Characteristics and Risk Assessment of Heavy Metals in Airborne PM10 from a Residential Area of Northern Jeddah City, Saudi Arabia
Mansour A. Alghamdi
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Department of Environmental Sciences, Faculty of Meteorology, Environment and Arid Land Agriculture,
King Abdulaziz University, Jeddah, Saudi Arabia
Submission date: 2015-11-26
Final revision date: 2016-01-21
Acceptance date: 2016-01-22
Publication date: 2016-05-25
Pol. J. Environ. Stud. 2016;25(3):939–949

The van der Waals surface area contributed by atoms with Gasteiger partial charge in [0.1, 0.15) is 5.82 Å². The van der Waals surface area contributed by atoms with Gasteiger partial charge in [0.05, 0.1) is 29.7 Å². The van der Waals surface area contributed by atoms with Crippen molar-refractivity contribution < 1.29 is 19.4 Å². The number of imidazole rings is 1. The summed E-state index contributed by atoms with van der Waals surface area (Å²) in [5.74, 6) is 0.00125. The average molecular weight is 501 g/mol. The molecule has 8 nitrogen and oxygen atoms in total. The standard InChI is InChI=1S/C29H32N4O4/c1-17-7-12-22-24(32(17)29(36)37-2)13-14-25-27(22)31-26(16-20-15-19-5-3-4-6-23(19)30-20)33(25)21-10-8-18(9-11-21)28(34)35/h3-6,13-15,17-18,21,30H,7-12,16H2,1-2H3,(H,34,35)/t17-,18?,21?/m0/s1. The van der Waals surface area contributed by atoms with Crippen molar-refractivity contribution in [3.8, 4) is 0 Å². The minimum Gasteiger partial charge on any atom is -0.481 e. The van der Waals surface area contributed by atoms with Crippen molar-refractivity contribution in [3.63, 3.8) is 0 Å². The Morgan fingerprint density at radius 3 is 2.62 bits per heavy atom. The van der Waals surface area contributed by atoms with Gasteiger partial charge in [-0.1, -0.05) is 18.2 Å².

This study was carried out in order to investigate the seasonal distribution of PM10 and its heavy metals contents in the atmosphere of a residential area of northern Jeddah during 2011-12. Potential health risk assessment for heavy metals exposure was assessed. The concentrations of 15 elements, including Al, Ti, V, Cr, Mn, Fe, Co, Ni, Cu, Zn, Ga, As, Sr, Cd, and Pb in PM10 were determined using x-ray fl uorescence. The annual average concentration of PM10 (65 μg/m3) was much higher than the WHO standard for PM10 (20 μg/m3). Concerning the frequency distribution of 24-h concentration of PM10, about 29%, 20%, 86%, 71%, and 54% of the mean 24-h concentration of PM10 during summer, autumn, winter, spring, and the whole year, respectively, exceeded the WHO air quality standards for maximum 24-h concentration. Dust storm events are the main reason for the highest PM10 concentrations in winter and spring. The sum of metal concentrations in PM10 was 4,327 ng/m3, representing 6.66% from particulate mass during the period of study. Fe and Al were the dominant metals, followed by Ti, Mn, Cd, Zn, Sr, V, Cu, Pb, Ni, Co, Cr, As, and Ga. The sum of metal concentrations was found to be higher in winter followed by spring, summer, and autumn. The annual Ni and Cd levels in PM10 were higher than the proposed WHO, U.S. EPA, and the European Community standards. The enrichment factors (EFs) values and non-crustal fractions indicate that Cd, As, Pb, Zn, Co, V, and Cu are mainly emitted in the atmosphere of the study area from anthropogenic sources. Based on the average values of As, Cd, Cr, and Ni in PM10, Cd was found to have the highest excess cancer risk. Total ECR resulting from exposure of these carcinogenic metals through inhalation pathways was 108.77. These results indicate that 108.77 people out of 1 million are at risk of developing cancer after exposure to the carcinogenic trace metals in ambient airborne PM10 from a residential area of northern Jeddah.